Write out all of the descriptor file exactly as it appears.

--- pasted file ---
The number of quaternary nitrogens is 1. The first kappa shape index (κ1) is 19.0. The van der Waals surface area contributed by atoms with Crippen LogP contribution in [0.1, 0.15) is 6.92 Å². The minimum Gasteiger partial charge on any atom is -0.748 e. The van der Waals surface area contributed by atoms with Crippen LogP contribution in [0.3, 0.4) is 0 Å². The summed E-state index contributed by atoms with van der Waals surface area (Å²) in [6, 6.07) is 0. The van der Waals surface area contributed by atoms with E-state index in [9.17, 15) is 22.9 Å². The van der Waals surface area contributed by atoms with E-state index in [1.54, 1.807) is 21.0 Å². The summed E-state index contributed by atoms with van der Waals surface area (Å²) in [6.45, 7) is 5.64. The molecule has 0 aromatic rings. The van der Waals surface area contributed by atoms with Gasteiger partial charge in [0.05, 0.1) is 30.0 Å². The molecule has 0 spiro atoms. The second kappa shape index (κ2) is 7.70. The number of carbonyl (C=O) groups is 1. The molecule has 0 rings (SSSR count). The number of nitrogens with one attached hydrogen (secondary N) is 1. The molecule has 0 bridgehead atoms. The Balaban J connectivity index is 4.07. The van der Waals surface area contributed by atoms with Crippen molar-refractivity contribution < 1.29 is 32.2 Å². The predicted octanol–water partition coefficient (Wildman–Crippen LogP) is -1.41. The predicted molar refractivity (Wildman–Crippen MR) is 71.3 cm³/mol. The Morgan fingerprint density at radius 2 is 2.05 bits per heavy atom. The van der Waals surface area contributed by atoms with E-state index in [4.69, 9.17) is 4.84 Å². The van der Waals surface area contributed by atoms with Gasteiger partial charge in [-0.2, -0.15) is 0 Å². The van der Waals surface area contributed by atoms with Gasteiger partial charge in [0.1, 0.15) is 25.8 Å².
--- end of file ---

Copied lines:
The number of quaternary nitrogens is 1. The first kappa shape index (κ1) is 19.0. The van der Waals surface area contributed by atoms with Crippen LogP contribution in [0.1, 0.15) is 6.92 Å². The minimum Gasteiger partial charge on any atom is -0.748 e. The van der Waals surface area contributed by atoms with Crippen LogP contribution in [0.3, 0.4) is 0 Å². The summed E-state index contributed by atoms with van der Waals surface area (Å²) in [6, 6.07) is 0. The van der Waals surface area contributed by atoms with E-state index in [9.17, 15) is 22.9 Å². The van der Waals surface area contributed by atoms with E-state index in [1.54, 1.807) is 21.0 Å². The summed E-state index contributed by atoms with van der Waals surface area (Å²) in [6.45, 7) is 5.64. The molecule has 0 aromatic rings. The van der Waals surface area contributed by atoms with Gasteiger partial charge in [0.05, 0.1) is 30.0 Å². The molecule has 0 spiro atoms. The second kappa shape index (κ2) is 7.70. The number of carbonyl (C=O) groups is 1. The molecule has 0 rings (SSSR count). The number of nitrogens with one attached hydrogen (secondary N) is 1. The molecule has 0 bridgehead atoms. The Balaban J connectivity index is 4.07. The van der Waals surface area contributed by atoms with Crippen molar-refractivity contribution < 1.29 is 32.2 Å². The predicted octanol–water partition coefficient (Wildman–Crippen LogP) is -1.41. The predicted molar refractivity (Wildman–Crippen MR) is 71.3 cm³/mol. The Morgan fingerprint density at radius 2 is 2.05 bits per heavy atom. The van der Waals surface area contributed by atoms with E-state index in [4.69, 9.17) is 4.84 Å². The van der Waals surface area contributed by atoms with Gasteiger partial charge in [-0.2, -0.15) is 0 Å². The van der Waals surface area contributed by atoms with Gasteiger partial charge in [0.1, 0.15) is 25.8 Å².